Saturday, February 19, 2011

Nautilus-X update

I sent an email to Mark L. Holderman of NASA-JSC, asking him to respond to my last post about the Nautilus-X. Here is his response:
Hello Ed,
Thank-you for taking the time to look at Nautilus and to post the presentation on your site. [I have attached a slightly updated version; there has been some file corruption from multiple downloads]

I apologize for not responding sooner, but for some I/T reason a great many emails have been directed to the Server SPAM file; I now check it regularly.

A great deal of "detail" information is not contained in the presentation. This was by design; it was crafted to be an oral presentation with much of the technical content addressed by the speaker, who directly answers audience questions and can therefore better engage the particular interest(s) of various groups. What you have viewed is the Concept "Sales" package - it attempts to paint a picture that folks might want to find out more about. So questions, observations, critiques, no matter on what subject - and as long as they are more-or-less civil in tone, are all welcomed. If a dialog results, well then --- yahoo!

Your questions about thermal considerations are spot on. While in LEO [construction phase],the classic basting roll maneuver would likely be employed. But transit to L1, and at L1 require a different solution. Most folks don't notice the lack of thermal rejection capability in the Concept images; they are usually taken aback at the general (size) and odd structural manifestation that good engineering details are not usually assessed. Thermal load/rejection and management at L1 will be different than at LEO, will be different than during a CIS-Lunar route [repeated], and definitely different than for an inner Solar System junket[trek...I wanted to avoid that term]. So yes, Thermal management is a major technical consideration that has a couple of nifty solutions that are being pursued. One of the inflatables will have a decidedly green element associated with it....[think Silent Running w/ Bruce Dern]. It is a partial thermal shunt, not the complete solution. Radiators will still be required, along with some new Variable Conducting Heat-Pipes that the old Hughes Aircraft Corporation had utilized.

The "Winnebago" section is new-think applied to the design success of the Apollo LEM. The Lunar Excursion Module is THE most successful spacecraft ever built. Purely and completely a space-craft that journeys in the Space environment. I purposefully exclude ISS, as it is essentially a static platform. Many of its design factors were constrained by the method of its construction --- Orbiter delivery with on-orbit assembly. The OV payload bay is incredible, but it does have both constraints and strong limitations [I am from the SSP]. With that understood, Nautilus design knowingly departed from ortho/iso-grid cylinder construction to embrace the lessons learned from the Grumman "flat-panel" LEM. Load path negotiation was a nightmare back then, and early NASTRAN was an indication of a trend, not even remotely considered an absolute.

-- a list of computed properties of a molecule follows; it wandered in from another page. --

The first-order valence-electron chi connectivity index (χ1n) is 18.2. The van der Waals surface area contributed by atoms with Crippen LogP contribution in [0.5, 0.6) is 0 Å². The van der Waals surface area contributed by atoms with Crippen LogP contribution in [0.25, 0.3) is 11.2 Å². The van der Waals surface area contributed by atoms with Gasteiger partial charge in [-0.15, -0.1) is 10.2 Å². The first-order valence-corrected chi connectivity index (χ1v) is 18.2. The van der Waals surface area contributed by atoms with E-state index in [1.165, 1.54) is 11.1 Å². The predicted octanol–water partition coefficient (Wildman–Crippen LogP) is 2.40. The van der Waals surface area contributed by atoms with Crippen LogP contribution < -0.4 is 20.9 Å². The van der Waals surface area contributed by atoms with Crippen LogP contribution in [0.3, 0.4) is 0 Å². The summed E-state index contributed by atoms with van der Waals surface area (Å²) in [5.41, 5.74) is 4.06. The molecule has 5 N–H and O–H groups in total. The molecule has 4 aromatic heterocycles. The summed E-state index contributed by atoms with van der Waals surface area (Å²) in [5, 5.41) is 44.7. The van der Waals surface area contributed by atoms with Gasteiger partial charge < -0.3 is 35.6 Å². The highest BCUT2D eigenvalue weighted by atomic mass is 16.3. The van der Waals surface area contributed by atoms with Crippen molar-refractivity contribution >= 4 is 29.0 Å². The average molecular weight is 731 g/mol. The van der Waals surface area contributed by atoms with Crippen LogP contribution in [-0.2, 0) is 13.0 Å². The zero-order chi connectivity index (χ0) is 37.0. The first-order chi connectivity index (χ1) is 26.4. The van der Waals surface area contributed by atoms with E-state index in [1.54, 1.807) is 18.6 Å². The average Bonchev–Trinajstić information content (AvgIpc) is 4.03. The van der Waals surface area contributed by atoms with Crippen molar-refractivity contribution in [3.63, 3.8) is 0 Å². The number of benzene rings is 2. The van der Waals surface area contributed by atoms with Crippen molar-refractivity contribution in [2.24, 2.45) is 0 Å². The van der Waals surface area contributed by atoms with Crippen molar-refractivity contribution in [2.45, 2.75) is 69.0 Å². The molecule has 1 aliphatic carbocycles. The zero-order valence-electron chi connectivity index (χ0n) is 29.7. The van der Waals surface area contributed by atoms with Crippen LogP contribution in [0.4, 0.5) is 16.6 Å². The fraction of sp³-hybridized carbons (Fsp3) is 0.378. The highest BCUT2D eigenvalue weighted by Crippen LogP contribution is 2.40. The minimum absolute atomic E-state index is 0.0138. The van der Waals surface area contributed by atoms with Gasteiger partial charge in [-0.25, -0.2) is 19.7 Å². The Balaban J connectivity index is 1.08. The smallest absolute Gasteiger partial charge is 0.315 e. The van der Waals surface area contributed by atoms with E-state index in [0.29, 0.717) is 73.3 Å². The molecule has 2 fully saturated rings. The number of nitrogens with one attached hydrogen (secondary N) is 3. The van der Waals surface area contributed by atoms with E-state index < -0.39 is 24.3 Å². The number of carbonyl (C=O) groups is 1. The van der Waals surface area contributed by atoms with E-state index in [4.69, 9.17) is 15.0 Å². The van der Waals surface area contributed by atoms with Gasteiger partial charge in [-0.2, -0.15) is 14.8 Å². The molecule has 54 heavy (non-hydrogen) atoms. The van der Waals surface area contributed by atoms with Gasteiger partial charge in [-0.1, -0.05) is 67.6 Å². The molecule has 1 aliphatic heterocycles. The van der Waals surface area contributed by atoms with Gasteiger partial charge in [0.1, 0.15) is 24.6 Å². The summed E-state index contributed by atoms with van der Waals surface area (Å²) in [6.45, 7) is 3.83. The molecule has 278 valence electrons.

The addition of what is called the "exo-truss" to the entire vehicle, for managing and transmitting the Propulsion Pod(s) thrust(and Isp), will give Nautilus sufficient structural integrity. We also hope for hefty a natural frequency so that the Centrifuge can become a positive input into the overall GN&C design.

I hope this helps answer of few of your questions. If nothing else, it is hoped that Nautilus-X is utilized as a development tool/mechanism for good System(s) engineering design and produces some decent axioms for large, long-duration spacecraft design. But it is something of a nifty Concept....

Warm regards,
--- mark

First of all, thanks to Mark for shedding a little more light on this concept. The updated powerpoint (linked above) contains a few more pictures of the Nautilus-X from different angles.

Slide 32 is particularly interesting - an orthogonal view of the "underside" of the craft. It is clear from this slide that the single biggest section is that "Winnebago" at the nose. No other segment even comes close in size - everything else could probably be launched on currently- or near-term-available rockets, but that Winnebago would need something much bigger than we have right now.

I understand they are eager to use the flat panels, drawing from the Lunar Excursion Modules as an inspiration. The slide-out concept might even work just fine. That heavy lift requirement for just that one element is the problem.

If one were to imaginarily slide that command deck back and the big airlock forward, it is easy to see that this one piece could be broken up into three pieces with no slide-outs, each of which could fit on existing rockets.